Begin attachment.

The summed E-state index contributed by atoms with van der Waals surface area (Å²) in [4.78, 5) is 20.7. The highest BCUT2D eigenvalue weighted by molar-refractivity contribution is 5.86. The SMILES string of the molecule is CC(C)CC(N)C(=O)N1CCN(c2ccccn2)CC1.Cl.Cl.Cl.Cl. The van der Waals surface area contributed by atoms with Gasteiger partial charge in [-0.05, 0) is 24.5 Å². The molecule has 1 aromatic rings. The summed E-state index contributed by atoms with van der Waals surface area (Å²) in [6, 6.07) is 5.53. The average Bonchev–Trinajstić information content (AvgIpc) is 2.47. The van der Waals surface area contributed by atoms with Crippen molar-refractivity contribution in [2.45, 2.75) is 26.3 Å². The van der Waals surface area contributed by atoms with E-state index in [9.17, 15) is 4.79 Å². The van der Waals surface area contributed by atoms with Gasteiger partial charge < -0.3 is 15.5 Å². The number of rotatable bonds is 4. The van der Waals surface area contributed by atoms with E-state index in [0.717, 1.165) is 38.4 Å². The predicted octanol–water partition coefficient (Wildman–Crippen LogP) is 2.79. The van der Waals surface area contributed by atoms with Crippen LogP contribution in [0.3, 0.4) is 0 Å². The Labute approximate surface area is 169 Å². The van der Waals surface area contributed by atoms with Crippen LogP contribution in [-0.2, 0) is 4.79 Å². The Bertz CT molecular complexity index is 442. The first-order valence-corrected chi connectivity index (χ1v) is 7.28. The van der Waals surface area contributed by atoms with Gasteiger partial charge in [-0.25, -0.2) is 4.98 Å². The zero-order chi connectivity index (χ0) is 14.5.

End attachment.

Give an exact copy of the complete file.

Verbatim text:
The summed E-state index contributed by atoms with van der Waals surface area (Å²) in [4.78, 5) is 20.7. The highest BCUT2D eigenvalue weighted by molar-refractivity contribution is 5.86. The SMILES string of the molecule is CC(C)CC(N)C(=O)N1CCN(c2ccccn2)CC1.Cl.Cl.Cl.Cl. The van der Waals surface area contributed by atoms with Gasteiger partial charge in [-0.05, 0) is 24.5 Å². The molecule has 1 aromatic rings. The summed E-state index contributed by atoms with van der Waals surface area (Å²) in [6, 6.07) is 5.53. The average Bonchev–Trinajstić information content (AvgIpc) is 2.47. The van der Waals surface area contributed by atoms with Crippen molar-refractivity contribution in [2.45, 2.75) is 26.3 Å². The van der Waals surface area contributed by atoms with E-state index in [9.17, 15) is 4.79 Å². The van der Waals surface area contributed by atoms with Gasteiger partial charge < -0.3 is 15.5 Å². The number of rotatable bonds is 4. The van der Waals surface area contributed by atoms with E-state index in [0.717, 1.165) is 38.4 Å². The predicted octanol–water partition coefficient (Wildman–Crippen LogP) is 2.79. The van der Waals surface area contributed by atoms with Crippen LogP contribution in [0.3, 0.4) is 0 Å². The Labute approximate surface area is 169 Å². The van der Waals surface area contributed by atoms with Crippen LogP contribution in [-0.2, 0) is 4.79 Å². The Bertz CT molecular complexity index is 442. The first-order valence-corrected chi connectivity index (χ1v) is 7.28. The van der Waals surface area contributed by atoms with Gasteiger partial charge in [-0.25, -0.2) is 4.98 Å². The zero-order chi connectivity index (χ0) is 14.5.